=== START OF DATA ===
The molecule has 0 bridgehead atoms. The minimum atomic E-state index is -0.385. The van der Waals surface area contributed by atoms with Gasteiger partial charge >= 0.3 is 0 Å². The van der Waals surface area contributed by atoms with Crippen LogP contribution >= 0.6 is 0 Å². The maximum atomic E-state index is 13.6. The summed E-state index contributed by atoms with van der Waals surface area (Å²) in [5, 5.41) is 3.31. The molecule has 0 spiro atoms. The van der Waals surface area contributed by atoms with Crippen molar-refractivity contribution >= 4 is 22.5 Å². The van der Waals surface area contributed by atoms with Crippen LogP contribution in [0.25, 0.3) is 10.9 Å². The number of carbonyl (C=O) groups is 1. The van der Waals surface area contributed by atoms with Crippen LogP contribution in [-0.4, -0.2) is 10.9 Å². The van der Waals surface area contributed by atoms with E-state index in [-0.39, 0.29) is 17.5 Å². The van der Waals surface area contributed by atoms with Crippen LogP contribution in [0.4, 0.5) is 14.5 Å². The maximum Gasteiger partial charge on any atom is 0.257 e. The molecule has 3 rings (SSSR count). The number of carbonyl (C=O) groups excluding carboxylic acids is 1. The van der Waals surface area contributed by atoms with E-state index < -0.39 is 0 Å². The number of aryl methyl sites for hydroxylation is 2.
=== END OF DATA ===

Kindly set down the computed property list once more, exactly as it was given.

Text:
The molecule has 0 bridgehead atoms. The minimum atomic E-state index is -0.385. The van der Waals surface area contributed by atoms with Gasteiger partial charge >= 0.3 is 0 Å². The van der Waals surface area contributed by atoms with Crippen LogP contribution >= 0.6 is 0 Å². The maximum atomic E-state index is 13.6. The summed E-state index contributed by atoms with van der Waals surface area (Å²) in [5, 5.41) is 3.31. The molecule has 0 spiro atoms. The van der Waals surface area contributed by atoms with Crippen molar-refractivity contribution >= 4 is 22.5 Å². The van der Waals surface area contributed by atoms with Crippen LogP contribution in [0.25, 0.3) is 10.9 Å². The number of carbonyl (C=O) groups is 1. The van der Waals surface area contributed by atoms with Crippen LogP contribution in [-0.4, -0.2) is 10.9 Å². The van der Waals surface area contributed by atoms with E-state index in [-0.39, 0.29) is 17.5 Å². The van der Waals surface area contributed by atoms with Crippen LogP contribution in [0.4, 0.5) is 14.5 Å². The maximum Gasteiger partial charge on any atom is 0.257 e. The molecule has 3 rings (SSSR count). The number of carbonyl (C=O) groups excluding carboxylic acids is 1. The van der Waals surface area contributed by atoms with E-state index < -0.39 is 0 Å². The number of aryl methyl sites for hydroxylation is 2.